It wasn’t one of Mal’s most thought-out plans, but it was the best he could come up with on fairly short notice. Mal thought it was a decent enough plan, until Zoe said “Nice plan, sir,” which was what she usually said when she thought his plans were scenarios for utter disaster. But that was the plan, and so it was that on the night before Christmas, when all through the orphanage not a child was stirring, a shuttlecraft flown by a registered Companion came down to land on the roof.

“All right, we’re here,” Jayne said as he grabbed an armful of toys. “Let’s get this ruttin’ job over with.”

“Said with the true spirit of the day,” Shepherd Book said. “All right, everyone follow me. And keep quiet. The whole place is asleep.”

“They always knew when I was sleeping,” River said. “They knew when I was awake.”

“She’s gonna be all right, isn’t she?” Jayne asked.

“Sure,” Simon said. “Isn’t she always?”

Jayne shook his head as Shepherd Book led them across the roof and into the orphanage via the roof access door, which Book lockpicked open in seconds.

“Real great security here,” Jayne remarked.

“It’s an orphanage,” Book said. “One where everybody knows there’s nothing worth stealing.”

They went downstairs, where they found themselves in a very large room, with bunk beds running down each side, and a child sleeping in each bed.

“All right, there are four more rooms like this,” Book whispered. “Every child gets a toy.”

“Right,” Jayne said, and he ran off and started randomly sticking a toy on each bed.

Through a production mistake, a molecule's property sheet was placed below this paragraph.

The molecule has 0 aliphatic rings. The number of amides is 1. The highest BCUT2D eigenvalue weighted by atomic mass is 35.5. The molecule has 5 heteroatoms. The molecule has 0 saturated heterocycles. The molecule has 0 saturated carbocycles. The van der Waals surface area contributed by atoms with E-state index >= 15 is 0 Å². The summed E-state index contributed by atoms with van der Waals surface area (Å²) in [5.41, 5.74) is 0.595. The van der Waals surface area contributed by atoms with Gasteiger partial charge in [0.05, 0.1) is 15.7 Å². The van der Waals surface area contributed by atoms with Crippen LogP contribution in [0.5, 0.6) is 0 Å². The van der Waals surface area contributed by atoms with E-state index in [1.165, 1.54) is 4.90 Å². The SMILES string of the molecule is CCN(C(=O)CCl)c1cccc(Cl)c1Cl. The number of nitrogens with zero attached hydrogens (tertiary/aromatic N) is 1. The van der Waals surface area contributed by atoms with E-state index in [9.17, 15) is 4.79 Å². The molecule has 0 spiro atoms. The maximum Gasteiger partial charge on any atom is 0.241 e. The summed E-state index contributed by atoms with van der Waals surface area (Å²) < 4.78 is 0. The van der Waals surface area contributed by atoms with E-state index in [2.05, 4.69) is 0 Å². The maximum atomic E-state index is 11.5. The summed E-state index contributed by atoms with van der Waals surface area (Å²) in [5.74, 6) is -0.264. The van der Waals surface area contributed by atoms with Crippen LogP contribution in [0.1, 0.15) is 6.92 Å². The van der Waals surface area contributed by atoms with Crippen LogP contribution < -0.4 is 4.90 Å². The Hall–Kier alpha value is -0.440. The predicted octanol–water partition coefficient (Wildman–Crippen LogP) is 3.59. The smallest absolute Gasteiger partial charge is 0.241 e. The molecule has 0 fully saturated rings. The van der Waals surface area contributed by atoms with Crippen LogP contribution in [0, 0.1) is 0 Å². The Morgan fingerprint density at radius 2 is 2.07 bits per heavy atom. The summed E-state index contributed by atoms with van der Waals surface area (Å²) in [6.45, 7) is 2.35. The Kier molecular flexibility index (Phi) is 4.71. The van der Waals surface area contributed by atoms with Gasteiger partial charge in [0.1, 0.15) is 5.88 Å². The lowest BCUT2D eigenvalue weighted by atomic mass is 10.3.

“Jayne!” Kaylee protested. “You can’t do it like that! You can’t give a boy a doll!”

“Why not?” Jayne asked. “They don’t like it they can trade.”

“Just do it right,” Kaylee said.

“What kind of toys did he play with?” Simon muttered.

In this way they went through the room, distributing a toy to each child. Somehow, miraculously, they got through all of the rooms without waking a single child, giving a toy to each one, one toy to each of three hundred children.

Except the last bed, which, when Jayne approached it, he discovered was empty. No child here, just rumpled sheets. Kid probably got up to go to the bathroom, or get a drink of water. “Huh,” Jayne thought. He looked at the toy in his hand – a teddy bear – and decided that he rather liked it. He’d always wanted one when he was a kid, and never got one. And this one was real nice, with a bow around its neck and everything. So there was a toy left over. So what? Kid shoulda been there in bed. Kid’s loss. He turned and headed back for the ship.